“We know so little about our vast solar system, but thanks to economical missions like Dawn, those mysteries are being solved,” said Jim Green from NASA Headquarters in Washington, D.C.
At 43 pixels wide, the new images are more than 30 percent higher in resolution than those taken by NASA’s Hubble Space Telescope in 2003 and 2004 at a distance of over 150 million miles (241 million km). The resolution is higher because Dawn is traveling through the solar system to Ceres, while Hubble remains fixed in Earth orbit. The new Dawn images come on the heels of initial navigation images taken January 13 that reveal a white spot on the dwarf planet and the suggestion of craters. Hubble images also had glimpsed a white spot on the dwarf planet, but its nature is still unknown.
As the spacecraft gets closer to Ceres, its camera will return even better images. On March 6, Dawn will enter into orbit around Ceres to capture detailed images and measure variations in light reflected from Ceres, which should reveal the planet’s surface composition.
“We are already seeing areas and details on Ceres popping out that had not been seen before. For instance, there are several dark features in the southern hemisphere that might be craters within a region that is darker overall,” said Carol Raymond from JPL. “Data from this mission will revolutionize our understanding of this unique body. Ceres is showing us tantalizing features that are whetting our appetite for the detailed exploration to come.”
Ceres, the largest body between Mars and Jupiter in the main asteroid belt, has a diameter of about 590 miles (950km). Some scientists believe the dwarf planet harbored a subsurface ocean in the past and liquid water may still be lurking under its icy mantle.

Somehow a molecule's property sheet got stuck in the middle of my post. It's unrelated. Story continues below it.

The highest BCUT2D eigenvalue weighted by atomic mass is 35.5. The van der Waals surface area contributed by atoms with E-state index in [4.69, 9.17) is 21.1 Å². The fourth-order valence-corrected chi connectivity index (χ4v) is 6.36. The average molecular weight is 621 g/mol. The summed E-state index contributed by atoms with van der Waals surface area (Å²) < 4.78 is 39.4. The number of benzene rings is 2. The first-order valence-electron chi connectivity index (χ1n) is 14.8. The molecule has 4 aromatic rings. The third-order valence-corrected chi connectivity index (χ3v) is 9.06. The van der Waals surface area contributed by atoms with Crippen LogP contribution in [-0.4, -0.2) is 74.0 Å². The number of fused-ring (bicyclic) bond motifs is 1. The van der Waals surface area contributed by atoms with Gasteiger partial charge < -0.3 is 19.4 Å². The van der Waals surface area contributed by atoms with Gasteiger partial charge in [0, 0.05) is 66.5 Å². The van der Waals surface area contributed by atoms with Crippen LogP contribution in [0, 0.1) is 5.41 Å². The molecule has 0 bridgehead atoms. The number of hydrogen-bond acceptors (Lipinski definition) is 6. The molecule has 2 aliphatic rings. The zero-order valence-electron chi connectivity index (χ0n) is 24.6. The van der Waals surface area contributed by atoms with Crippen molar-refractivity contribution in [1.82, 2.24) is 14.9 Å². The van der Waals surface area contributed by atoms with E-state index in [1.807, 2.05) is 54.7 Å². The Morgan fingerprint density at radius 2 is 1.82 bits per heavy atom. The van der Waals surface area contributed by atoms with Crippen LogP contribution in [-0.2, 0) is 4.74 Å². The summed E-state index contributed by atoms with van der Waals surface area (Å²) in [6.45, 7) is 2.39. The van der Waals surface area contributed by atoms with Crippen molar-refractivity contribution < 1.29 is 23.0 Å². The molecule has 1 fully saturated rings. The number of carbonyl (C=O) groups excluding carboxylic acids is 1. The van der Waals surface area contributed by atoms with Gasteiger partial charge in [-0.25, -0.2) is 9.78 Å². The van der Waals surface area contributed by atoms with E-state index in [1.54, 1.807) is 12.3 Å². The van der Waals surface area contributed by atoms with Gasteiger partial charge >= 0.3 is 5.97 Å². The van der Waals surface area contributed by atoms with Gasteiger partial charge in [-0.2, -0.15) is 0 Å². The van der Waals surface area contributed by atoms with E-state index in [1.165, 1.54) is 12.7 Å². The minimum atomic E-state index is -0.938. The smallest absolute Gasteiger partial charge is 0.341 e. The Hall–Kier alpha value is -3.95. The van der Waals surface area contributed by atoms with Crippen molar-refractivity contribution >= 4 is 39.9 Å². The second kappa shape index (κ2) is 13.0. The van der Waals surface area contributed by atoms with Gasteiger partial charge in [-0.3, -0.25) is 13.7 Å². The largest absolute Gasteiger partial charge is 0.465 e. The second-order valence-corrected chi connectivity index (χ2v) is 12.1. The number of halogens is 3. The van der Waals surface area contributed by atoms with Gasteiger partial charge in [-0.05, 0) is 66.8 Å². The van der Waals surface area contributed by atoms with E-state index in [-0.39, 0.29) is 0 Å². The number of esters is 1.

Originally described as a planet, Ceres was later categorized as an asteroid, and then reclassified as a dwarf planet in 2006. The mysterious world was discovered in 1801 by astronomer Giuseppe Piazzi, who named the object for the Roman goddess of agriculture, grain crops, fertility, and motherly relationships.
“You may not realize that the word ‘cereal’ comes from the name Ceres. Perhaps you already connected with the dwarf planet at breakfast today,” said JPL’s Marc Rayman.
Powered by a uniquely capable ion propulsion system, Dawn also orbited and explored Vesta, the second most massive body in the asteroid belt. From 2011 to 2012, Dawn returned more than 30,000 images, 18 million light measurements, and other scientific data about the impressive large asteroid. Vesta has a diameter of about 326 miles (525km).
“With the help of Dawn and other missions, we are continually adding to our understanding of how the solar system began and how the planets were formed,” said Chris Russell from the University of California, Los Angeles.